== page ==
It's a question to work out between your conscience and your local smog laws whether you're going to improve part-throttle operation while increasing your NOx emissions, but it's not silly to think about it.

An interesting and somewhat related question is whether the european-spec 1300 uses a different centrifugal advance curve than the US-spec. If not, it's really hard to argue that the vacuum retard is an integral piece of the engine's design.

BTW, I'm not a VLE, but I am an LE
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Joined: January 25th, 2005, 3:33 pm

July 23rd, 2008, 5:28 pm #8

I currently have a vacume advance dizzy, but no where to hook it up (dual carbs) therefore I am not getting the max amount of curve I could be getting. The mechanical advance weights only give a limited amount of advance. To maintain peak performance at driving speeds and at full throtle the timeing at idle must be set very high so that the advance at speed is correct.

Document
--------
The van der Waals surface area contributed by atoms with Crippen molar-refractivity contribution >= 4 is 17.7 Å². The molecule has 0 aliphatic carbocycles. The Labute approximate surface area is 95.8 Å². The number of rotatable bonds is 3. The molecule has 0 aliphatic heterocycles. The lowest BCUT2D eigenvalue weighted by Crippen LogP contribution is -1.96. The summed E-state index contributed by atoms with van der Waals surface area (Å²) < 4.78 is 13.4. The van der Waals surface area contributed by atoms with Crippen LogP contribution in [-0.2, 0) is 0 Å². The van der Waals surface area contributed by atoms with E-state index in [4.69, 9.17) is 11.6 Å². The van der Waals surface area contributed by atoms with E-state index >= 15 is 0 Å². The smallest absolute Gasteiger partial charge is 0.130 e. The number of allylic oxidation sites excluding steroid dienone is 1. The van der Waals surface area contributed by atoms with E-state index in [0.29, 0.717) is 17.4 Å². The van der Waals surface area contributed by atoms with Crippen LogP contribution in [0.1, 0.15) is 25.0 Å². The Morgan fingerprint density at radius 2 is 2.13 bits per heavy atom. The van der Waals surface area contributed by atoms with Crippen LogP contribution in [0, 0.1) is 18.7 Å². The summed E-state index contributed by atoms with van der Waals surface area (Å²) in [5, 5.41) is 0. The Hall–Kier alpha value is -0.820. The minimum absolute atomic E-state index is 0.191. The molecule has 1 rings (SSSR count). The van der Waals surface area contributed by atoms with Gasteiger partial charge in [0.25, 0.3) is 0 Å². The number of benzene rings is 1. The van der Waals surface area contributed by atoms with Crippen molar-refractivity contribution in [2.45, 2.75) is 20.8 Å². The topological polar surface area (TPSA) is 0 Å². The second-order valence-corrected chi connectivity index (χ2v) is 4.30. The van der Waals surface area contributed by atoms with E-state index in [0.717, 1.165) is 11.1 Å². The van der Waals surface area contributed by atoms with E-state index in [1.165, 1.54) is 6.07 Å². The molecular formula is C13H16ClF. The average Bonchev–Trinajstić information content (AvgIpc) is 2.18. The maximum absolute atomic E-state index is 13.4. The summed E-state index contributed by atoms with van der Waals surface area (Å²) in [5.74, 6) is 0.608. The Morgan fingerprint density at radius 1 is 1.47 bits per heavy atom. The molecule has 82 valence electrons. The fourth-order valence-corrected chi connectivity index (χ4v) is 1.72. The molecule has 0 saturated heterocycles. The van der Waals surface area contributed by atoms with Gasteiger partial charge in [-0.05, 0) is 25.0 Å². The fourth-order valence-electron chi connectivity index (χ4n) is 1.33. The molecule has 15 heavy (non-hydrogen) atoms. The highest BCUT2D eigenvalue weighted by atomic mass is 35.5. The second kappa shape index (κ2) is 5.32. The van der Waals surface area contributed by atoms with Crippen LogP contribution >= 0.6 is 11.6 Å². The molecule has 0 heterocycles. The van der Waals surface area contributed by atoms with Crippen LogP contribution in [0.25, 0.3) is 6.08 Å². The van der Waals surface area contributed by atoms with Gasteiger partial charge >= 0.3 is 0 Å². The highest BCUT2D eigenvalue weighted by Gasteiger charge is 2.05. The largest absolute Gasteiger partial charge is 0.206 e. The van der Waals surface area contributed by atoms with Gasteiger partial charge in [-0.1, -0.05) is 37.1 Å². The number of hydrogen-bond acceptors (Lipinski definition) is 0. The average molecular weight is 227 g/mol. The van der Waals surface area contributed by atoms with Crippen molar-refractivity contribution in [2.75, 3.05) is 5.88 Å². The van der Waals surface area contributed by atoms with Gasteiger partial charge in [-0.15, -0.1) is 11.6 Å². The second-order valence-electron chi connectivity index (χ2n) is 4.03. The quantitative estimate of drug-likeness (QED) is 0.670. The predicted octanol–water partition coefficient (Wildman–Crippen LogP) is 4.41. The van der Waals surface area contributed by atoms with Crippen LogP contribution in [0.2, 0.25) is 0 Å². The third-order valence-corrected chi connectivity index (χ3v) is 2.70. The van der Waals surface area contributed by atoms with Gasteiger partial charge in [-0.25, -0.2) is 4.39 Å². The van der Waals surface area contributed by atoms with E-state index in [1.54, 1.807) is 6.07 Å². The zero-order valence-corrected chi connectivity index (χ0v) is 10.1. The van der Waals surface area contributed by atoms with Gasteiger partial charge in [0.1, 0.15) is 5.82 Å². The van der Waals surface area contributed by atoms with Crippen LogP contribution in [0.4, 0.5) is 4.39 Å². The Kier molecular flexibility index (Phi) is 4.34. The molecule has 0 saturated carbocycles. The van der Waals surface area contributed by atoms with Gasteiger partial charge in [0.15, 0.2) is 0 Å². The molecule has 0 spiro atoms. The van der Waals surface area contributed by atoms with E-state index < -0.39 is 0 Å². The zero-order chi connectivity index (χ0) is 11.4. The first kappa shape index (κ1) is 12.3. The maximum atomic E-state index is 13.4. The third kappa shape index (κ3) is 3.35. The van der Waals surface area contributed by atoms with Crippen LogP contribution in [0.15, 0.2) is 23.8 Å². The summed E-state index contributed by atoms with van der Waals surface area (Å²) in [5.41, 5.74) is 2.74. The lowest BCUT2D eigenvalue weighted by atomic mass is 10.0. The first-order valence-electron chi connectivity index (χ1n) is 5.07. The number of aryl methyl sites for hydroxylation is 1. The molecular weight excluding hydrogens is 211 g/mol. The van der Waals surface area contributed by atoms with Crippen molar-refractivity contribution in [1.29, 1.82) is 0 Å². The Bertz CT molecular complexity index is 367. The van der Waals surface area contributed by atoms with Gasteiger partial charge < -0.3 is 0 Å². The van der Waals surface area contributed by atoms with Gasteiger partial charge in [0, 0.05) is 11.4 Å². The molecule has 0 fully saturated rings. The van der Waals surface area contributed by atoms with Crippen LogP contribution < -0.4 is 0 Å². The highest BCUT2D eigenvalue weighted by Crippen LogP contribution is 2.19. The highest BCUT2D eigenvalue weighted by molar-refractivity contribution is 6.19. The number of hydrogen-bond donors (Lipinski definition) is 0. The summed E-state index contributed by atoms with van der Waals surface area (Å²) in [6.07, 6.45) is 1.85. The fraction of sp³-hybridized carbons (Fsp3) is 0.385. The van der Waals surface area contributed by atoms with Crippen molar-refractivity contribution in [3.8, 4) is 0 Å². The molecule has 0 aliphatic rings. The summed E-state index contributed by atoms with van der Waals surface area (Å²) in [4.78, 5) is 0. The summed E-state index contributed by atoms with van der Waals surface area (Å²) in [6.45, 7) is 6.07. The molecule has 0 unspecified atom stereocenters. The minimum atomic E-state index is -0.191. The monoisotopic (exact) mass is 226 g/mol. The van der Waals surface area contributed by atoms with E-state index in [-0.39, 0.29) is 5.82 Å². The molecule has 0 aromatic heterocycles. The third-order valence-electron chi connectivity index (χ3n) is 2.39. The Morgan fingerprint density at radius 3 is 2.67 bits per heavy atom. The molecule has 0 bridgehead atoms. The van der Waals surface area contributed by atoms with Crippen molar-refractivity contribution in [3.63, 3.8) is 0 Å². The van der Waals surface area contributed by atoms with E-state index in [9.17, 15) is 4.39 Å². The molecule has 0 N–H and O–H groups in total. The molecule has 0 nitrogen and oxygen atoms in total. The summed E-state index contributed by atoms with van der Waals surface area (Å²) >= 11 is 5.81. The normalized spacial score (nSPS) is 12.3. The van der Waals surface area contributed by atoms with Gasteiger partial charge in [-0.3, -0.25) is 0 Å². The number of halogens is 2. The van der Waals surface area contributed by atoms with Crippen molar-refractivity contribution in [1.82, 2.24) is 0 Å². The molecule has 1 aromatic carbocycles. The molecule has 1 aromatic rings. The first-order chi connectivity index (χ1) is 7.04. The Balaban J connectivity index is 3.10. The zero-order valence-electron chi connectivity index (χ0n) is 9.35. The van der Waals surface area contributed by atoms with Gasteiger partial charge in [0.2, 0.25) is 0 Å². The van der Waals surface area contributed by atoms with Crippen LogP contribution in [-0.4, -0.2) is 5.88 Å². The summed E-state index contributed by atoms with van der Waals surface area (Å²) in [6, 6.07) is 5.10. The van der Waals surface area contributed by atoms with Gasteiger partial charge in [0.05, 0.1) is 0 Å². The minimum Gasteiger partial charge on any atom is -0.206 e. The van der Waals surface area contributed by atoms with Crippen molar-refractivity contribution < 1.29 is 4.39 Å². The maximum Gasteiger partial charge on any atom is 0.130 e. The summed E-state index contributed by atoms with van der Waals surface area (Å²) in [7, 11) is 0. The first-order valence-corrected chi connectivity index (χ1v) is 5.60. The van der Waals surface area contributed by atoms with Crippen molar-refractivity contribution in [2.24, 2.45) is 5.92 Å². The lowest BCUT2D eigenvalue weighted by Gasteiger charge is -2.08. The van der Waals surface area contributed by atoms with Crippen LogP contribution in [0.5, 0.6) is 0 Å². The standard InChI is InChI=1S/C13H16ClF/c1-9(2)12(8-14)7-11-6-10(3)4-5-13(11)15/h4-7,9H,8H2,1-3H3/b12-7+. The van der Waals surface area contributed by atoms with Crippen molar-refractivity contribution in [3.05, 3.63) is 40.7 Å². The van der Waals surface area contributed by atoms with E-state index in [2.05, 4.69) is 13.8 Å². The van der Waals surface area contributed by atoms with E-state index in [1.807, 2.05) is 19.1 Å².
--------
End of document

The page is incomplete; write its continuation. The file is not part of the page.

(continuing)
The vacume retard would allow me to pull down the timing at idle and have a normal idle speed and more touque at takeoff. At takeoff, the carbs butterflies open, the vacuum drops, the timing would advance until the mechanical advance takes over and the RPMs increase. Tapping into the intake manifold will only give me vacuum at low speed or idle when the butterflies are closed.

In summary, who has a vacuum retard dizzy I can get?

Thanks
Tom Angle
I've upgraded to electronic ignition from a later X with vac advance dizzy. Sorry, I already sent the old dizzy off to another X-Web'er.

Can you have a port added to one of your carb's? I did on my 32 DMTR...

Dayton Tom
1974 X1/9

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Tom Angle
Tom Angle

July 23rd, 2008, 6:30 pm #9

I don't think I can. I bought another style 40 DCNF and it had vacuum ports on it, but they were below the butterflies which would (I assume) only provide vacuum when the butterflies were closed.

I'm thinking that some tests need to be conducted on my part to confirm this theory.
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Joined: January 25th, 2005, 3:33 pm

July 23rd, 2008, 6:31 pm #10

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Dayton Tom
1974 X1/9